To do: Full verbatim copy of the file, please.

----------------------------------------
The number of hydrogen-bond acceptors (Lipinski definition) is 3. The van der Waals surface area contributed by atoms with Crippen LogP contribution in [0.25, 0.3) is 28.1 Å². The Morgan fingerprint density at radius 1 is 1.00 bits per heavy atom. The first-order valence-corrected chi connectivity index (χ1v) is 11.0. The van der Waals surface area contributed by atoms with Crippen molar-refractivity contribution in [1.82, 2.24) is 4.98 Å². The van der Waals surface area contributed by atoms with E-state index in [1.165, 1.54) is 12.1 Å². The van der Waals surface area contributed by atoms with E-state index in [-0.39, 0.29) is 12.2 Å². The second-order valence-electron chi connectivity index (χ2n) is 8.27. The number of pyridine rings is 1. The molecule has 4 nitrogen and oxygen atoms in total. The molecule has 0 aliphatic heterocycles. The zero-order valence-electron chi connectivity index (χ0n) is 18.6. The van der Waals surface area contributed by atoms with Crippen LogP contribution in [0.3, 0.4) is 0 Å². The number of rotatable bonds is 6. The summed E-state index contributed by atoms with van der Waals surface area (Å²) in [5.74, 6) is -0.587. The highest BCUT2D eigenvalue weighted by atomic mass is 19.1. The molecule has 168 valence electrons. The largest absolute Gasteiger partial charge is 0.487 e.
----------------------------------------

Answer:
The number of hydrogen-bond acceptors (Lipinski definition) is 3. The van der Waals surface area contributed by atoms with Crippen LogP contribution in [0.25, 0.3) is 28.1 Å². The Morgan fingerprint density at radius 1 is 1.00 bits per heavy atom. The first-order valence-corrected chi connectivity index (χ1v) is 11.0. The van der Waals surface area contributed by atoms with Crippen molar-refractivity contribution in [1.82, 2.24) is 4.98 Å². The van der Waals surface area contributed by atoms with E-state index in [1.165, 1.54) is 12.1 Å². The van der Waals surface area contributed by atoms with E-state index in [-0.39, 0.29) is 12.2 Å². The second-order valence-electron chi connectivity index (χ2n) is 8.27. The number of pyridine rings is 1. The molecule has 4 nitrogen and oxygen atoms in total. The molecule has 0 aliphatic heterocycles. The zero-order valence-electron chi connectivity index (χ0n) is 18.6. The van der Waals surface area contributed by atoms with Crippen LogP contribution in [0.3, 0.4) is 0 Å². The number of rotatable bonds is 6. The summed E-state index contributed by atoms with van der Waals surface area (Å²) in [5.74, 6) is -0.587. The highest BCUT2D eigenvalue weighted by atomic mass is 19.1. The molecule has 168 valence electrons. The largest absolute Gasteiger partial charge is 0.487 e.